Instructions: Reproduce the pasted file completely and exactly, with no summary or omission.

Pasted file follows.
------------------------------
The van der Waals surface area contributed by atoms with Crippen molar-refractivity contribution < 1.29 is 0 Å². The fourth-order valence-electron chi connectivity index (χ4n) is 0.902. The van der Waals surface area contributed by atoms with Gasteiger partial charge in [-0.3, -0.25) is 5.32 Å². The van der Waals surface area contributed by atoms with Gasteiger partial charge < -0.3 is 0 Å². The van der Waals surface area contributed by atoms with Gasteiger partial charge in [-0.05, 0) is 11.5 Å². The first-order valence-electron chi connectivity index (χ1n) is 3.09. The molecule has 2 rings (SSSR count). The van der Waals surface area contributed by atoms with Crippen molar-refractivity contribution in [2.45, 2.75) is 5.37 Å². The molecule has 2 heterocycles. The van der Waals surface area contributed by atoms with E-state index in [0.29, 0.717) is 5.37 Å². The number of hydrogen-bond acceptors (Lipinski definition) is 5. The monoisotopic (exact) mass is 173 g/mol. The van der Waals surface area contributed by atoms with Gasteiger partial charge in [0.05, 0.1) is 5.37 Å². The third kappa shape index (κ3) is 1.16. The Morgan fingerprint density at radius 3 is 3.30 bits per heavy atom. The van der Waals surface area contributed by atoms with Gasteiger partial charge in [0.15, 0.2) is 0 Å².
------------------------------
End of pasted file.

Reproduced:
The van der Waals surface area contributed by atoms with Crippen molar-refractivity contribution < 1.29 is 0 Å². The fourth-order valence-electron chi connectivity index (χ4n) is 0.902. The van der Waals surface area contributed by atoms with Gasteiger partial charge in [-0.3, -0.25) is 5.32 Å². The van der Waals surface area contributed by atoms with Gasteiger partial charge < -0.3 is 0 Å². The van der Waals surface area contributed by atoms with Gasteiger partial charge in [-0.05, 0) is 11.5 Å². The first-order valence-electron chi connectivity index (χ1n) is 3.09. The molecule has 2 rings (SSSR count). The van der Waals surface area contributed by atoms with Crippen molar-refractivity contribution in [2.45, 2.75) is 5.37 Å². The molecule has 2 heterocycles. The van der Waals surface area contributed by atoms with E-state index in [0.29, 0.717) is 5.37 Å². The number of hydrogen-bond acceptors (Lipinski definition) is 5. The monoisotopic (exact) mass is 173 g/mol. The van der Waals surface area contributed by atoms with Gasteiger partial charge in [0.05, 0.1) is 5.37 Å². The third kappa shape index (κ3) is 1.16. The Morgan fingerprint density at radius 3 is 3.30 bits per heavy atom. The van der Waals surface area contributed by atoms with Gasteiger partial charge in [0.15, 0.2) is 0 Å².